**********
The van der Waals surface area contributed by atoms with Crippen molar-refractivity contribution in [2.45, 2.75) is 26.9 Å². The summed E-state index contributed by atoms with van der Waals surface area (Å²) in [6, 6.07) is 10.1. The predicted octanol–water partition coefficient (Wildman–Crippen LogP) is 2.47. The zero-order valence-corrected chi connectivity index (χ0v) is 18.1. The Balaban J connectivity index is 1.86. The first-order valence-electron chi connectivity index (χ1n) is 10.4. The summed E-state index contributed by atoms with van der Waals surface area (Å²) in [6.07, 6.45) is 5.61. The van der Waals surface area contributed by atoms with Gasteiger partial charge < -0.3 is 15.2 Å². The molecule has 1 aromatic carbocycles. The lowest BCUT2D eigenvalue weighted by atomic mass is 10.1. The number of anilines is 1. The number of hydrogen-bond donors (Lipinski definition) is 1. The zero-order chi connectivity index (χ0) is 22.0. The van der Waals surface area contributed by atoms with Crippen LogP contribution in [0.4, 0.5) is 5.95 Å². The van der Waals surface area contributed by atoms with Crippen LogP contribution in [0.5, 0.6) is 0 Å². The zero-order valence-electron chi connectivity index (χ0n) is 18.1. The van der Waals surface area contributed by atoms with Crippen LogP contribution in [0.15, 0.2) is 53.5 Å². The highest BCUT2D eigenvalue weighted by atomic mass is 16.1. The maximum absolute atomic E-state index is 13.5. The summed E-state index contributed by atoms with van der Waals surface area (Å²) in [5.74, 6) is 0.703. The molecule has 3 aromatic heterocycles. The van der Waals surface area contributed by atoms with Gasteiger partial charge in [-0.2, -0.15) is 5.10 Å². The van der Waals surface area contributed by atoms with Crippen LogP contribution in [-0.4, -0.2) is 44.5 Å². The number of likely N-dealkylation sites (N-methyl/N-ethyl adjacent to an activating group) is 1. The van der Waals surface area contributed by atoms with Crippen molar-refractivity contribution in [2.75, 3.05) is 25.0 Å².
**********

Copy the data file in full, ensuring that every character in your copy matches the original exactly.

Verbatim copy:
The van der Waals surface area contributed by atoms with Crippen molar-refractivity contribution in [2.45, 2.75) is 26.9 Å². The summed E-state index contributed by atoms with van der Waals surface area (Å²) in [6, 6.07) is 10.1. The predicted octanol–water partition coefficient (Wildman–Crippen LogP) is 2.47. The zero-order valence-corrected chi connectivity index (χ0v) is 18.1. The Balaban J connectivity index is 1.86. The first-order valence-electron chi connectivity index (χ1n) is 10.4. The summed E-state index contributed by atoms with van der Waals surface area (Å²) in [6.07, 6.45) is 5.61. The van der Waals surface area contributed by atoms with Gasteiger partial charge < -0.3 is 15.2 Å². The molecule has 1 aromatic carbocycles. The lowest BCUT2D eigenvalue weighted by atomic mass is 10.1. The number of anilines is 1. The number of hydrogen-bond donors (Lipinski definition) is 1. The zero-order chi connectivity index (χ0) is 22.0. The van der Waals surface area contributed by atoms with Crippen LogP contribution in [0.4, 0.5) is 5.95 Å². The van der Waals surface area contributed by atoms with Crippen LogP contribution in [0.5, 0.6) is 0 Å². The zero-order valence-electron chi connectivity index (χ0n) is 18.1. The van der Waals surface area contributed by atoms with Crippen LogP contribution in [0.15, 0.2) is 53.5 Å². The highest BCUT2D eigenvalue weighted by atomic mass is 16.1. The maximum absolute atomic E-state index is 13.5. The summed E-state index contributed by atoms with van der Waals surface area (Å²) in [5.74, 6) is 0.703. The molecule has 3 aromatic heterocycles. The van der Waals surface area contributed by atoms with Gasteiger partial charge in [-0.2, -0.15) is 5.10 Å². The van der Waals surface area contributed by atoms with Crippen LogP contribution in [-0.4, -0.2) is 44.5 Å². The number of likely N-dealkylation sites (N-methyl/N-ethyl adjacent to an activating group) is 1. The van der Waals surface area contributed by atoms with Crippen molar-refractivity contribution in [2.75, 3.05) is 25.0 Å².